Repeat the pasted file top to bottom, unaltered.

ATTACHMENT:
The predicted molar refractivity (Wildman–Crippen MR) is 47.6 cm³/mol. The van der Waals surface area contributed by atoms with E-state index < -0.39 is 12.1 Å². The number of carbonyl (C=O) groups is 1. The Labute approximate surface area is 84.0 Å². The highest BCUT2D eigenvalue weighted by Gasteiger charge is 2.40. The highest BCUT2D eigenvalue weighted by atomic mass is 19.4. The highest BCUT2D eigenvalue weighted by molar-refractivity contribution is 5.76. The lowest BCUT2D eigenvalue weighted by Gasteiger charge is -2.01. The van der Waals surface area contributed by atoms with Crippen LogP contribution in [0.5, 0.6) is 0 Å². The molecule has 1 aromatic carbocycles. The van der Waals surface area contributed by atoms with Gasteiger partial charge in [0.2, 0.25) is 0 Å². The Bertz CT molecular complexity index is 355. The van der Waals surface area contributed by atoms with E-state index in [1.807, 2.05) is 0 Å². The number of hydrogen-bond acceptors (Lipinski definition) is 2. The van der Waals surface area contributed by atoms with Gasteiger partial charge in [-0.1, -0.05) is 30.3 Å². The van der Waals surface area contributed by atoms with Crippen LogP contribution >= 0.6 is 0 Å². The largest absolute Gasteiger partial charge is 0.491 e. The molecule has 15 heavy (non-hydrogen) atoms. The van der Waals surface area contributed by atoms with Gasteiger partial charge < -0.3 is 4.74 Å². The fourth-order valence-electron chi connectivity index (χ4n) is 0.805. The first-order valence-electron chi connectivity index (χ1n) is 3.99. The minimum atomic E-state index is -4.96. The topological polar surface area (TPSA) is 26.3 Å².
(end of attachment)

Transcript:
The predicted molar refractivity (Wildman–Crippen MR) is 47.6 cm³/mol. The van der Waals surface area contributed by atoms with E-state index < -0.39 is 12.1 Å². The number of carbonyl (C=O) groups is 1. The Labute approximate surface area is 84.0 Å². The highest BCUT2D eigenvalue weighted by Gasteiger charge is 2.40. The highest BCUT2D eigenvalue weighted by atomic mass is 19.4. The highest BCUT2D eigenvalue weighted by molar-refractivity contribution is 5.76. The lowest BCUT2D eigenvalue weighted by Gasteiger charge is -2.01. The van der Waals surface area contributed by atoms with Crippen LogP contribution in [0.5, 0.6) is 0 Å². The molecule has 1 aromatic carbocycles. The van der Waals surface area contributed by atoms with Gasteiger partial charge in [0.2, 0.25) is 0 Å². The Bertz CT molecular complexity index is 355. The van der Waals surface area contributed by atoms with E-state index in [1.807, 2.05) is 0 Å². The number of hydrogen-bond acceptors (Lipinski definition) is 2. The van der Waals surface area contributed by atoms with Gasteiger partial charge in [-0.1, -0.05) is 30.3 Å². The van der Waals surface area contributed by atoms with Crippen LogP contribution >= 0.6 is 0 Å². The largest absolute Gasteiger partial charge is 0.491 e. The molecule has 15 heavy (non-hydrogen) atoms. The van der Waals surface area contributed by atoms with Gasteiger partial charge < -0.3 is 4.74 Å². The fourth-order valence-electron chi connectivity index (χ4n) is 0.805. The first-order valence-electron chi connectivity index (χ1n) is 3.99. The minimum atomic E-state index is -4.96. The topological polar surface area (TPSA) is 26.3 Å².